J Syst Evol ›› 2020, Vol. 58 ›› Issue (3): 282-294.DOI: 10.1111/jse.12546

• Research Articles • Previous Articles     Next Articles

Nucleotide diversity and demographic history of Pinus bungeana, an endangered conifer species endemic in China

Yi-Xin Yang1,2†, Li-Qiang Zhi3†, Yun Jia1†, Qiu-Yi Zhong1, Zhan-Lin Liu1, Ming Yue1, and Zhong-Hu Li1*   

  1. 1Key Laboratory of Resource Biology and Biotechnology in Western China, Ministry of Education, College of Life Sciences, Northwest University, Xi’an 710069, China
    2Medical Experiment Center, Shaanxi University of Chinese Medicine, Xianyang 712046, Shaanxi, China
    3Department of Joint Surgery, Honghui Hospital, Xi'an Jiaotong University, Xi'an 710054, China
  • Received:2018-11-30 Accepted:2019-10-03 Online:2019-10-17 Published:2020-05-01


Orographic and climatic oscillations have played crucial roles in shaping the nucleotide diversity and evolutionary history of many species across the Northern Hemisphere. In this study, based on 10 nuclear loci and a chloroplast DNA marker, we analyzed the nucleotide polymorphisms and demographic history of the endangered conifer species Pinus bungeana in Northwest China and investigated the phylogenetic relationships between P. bungeana and two related species, that is, Pinus gerardiana and Pinus squamata. We found that P. bungeana exhibited an extremely low level of nucleotide diversity (πsil = 0.00159). Demographic simulations based on DIYABC analysis showed that P. bungeana underwent demographic expansion and contraction during the Miocene. According to ecological niche modeling, we found that this species survived in situ during the glacial period and was not restricted to southern refugia. We speculate that P. bungeana may have experienced widespread population shrinkage from the Last Interglacial to the Last Glacial Maximum due to geological or climatic events. Isolation‐with‐migration analysis revealed that the divergence (~2.4–4.2 Ma) among P. bungeana and its related species was significantly associated with the Qinghai–Tibetan Plateau uplift events in the mid‐to‐late Tertiary period. Species tree analyses suggested that these three related Pinus species formed a monophyletic clade with high bootstrap support. These results suggest that the Miocene–Pliocene and Pleistocene geological and climatic fluctuations might have profoundly affected the nucleotide diversity and demography of this psychrotolerant conifer species in western China.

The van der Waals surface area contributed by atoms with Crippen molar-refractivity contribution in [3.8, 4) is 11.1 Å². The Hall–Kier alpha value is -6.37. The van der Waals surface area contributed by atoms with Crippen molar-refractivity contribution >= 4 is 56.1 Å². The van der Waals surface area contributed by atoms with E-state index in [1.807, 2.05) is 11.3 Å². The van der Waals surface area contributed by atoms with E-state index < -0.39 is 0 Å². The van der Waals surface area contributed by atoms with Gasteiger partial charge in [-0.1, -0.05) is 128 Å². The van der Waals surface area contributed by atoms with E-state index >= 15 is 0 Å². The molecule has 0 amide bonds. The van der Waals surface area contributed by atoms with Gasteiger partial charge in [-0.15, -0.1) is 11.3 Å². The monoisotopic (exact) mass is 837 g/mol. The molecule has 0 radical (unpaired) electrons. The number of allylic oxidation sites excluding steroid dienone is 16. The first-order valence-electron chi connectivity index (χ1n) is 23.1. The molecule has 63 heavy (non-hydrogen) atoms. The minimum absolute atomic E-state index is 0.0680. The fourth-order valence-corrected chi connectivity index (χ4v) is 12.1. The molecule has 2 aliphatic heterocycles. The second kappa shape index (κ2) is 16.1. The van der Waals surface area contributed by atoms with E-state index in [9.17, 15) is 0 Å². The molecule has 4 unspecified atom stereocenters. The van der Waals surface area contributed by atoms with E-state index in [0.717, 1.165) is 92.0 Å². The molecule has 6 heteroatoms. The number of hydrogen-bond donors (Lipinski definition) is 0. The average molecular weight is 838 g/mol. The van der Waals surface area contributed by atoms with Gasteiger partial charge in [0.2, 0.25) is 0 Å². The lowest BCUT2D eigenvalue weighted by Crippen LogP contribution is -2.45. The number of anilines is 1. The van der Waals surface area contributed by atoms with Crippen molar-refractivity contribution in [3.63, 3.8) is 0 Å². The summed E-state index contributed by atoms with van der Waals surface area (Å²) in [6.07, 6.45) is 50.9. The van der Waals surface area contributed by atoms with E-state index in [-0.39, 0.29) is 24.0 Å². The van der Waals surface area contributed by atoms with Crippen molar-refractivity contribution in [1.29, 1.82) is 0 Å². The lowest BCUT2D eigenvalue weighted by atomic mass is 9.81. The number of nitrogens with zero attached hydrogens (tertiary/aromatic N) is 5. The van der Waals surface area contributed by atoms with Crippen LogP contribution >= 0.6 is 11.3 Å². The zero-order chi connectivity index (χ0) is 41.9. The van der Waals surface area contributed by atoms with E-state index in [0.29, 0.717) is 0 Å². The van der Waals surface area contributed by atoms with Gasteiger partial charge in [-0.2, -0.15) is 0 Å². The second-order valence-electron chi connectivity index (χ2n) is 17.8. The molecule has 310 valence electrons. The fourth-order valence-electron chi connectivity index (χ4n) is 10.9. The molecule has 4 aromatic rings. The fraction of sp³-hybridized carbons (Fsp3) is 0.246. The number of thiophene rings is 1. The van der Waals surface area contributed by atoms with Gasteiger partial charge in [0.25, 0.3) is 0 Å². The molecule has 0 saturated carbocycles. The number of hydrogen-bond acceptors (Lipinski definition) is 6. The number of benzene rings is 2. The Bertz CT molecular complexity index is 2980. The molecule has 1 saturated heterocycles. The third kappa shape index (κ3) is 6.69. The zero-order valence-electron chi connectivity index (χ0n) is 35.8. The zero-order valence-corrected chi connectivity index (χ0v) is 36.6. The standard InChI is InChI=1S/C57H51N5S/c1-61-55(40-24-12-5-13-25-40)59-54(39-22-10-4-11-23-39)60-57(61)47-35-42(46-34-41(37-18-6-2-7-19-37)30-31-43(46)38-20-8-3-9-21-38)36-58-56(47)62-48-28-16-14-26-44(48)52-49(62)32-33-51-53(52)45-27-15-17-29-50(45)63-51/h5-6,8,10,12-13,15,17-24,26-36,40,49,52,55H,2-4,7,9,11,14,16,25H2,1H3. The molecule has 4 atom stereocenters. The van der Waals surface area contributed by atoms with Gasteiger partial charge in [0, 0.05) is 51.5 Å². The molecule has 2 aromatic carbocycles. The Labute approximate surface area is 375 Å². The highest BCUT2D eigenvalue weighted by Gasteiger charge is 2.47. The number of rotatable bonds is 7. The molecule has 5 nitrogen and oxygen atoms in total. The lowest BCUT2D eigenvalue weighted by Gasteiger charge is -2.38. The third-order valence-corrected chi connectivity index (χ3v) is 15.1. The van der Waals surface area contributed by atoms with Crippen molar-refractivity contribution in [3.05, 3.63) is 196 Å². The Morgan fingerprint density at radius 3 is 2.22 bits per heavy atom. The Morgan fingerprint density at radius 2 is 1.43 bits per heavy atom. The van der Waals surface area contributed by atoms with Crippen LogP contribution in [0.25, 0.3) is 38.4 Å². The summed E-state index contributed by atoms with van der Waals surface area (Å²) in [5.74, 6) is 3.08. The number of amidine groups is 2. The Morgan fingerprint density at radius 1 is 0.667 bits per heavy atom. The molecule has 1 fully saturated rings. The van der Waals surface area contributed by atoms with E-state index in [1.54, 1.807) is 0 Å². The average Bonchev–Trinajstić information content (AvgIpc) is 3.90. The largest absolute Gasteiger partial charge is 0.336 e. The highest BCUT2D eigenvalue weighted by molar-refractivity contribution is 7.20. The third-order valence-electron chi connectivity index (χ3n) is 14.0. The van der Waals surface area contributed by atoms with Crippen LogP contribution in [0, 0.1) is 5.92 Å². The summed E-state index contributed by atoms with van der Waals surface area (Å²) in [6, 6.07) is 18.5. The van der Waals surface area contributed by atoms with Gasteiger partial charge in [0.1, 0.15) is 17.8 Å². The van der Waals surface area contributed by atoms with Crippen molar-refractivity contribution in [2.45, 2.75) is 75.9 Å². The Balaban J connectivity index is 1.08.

Key words: climate fluctuation, ecological niche model, evolutionary history, nucleotide polymorphism, Pinus bungeana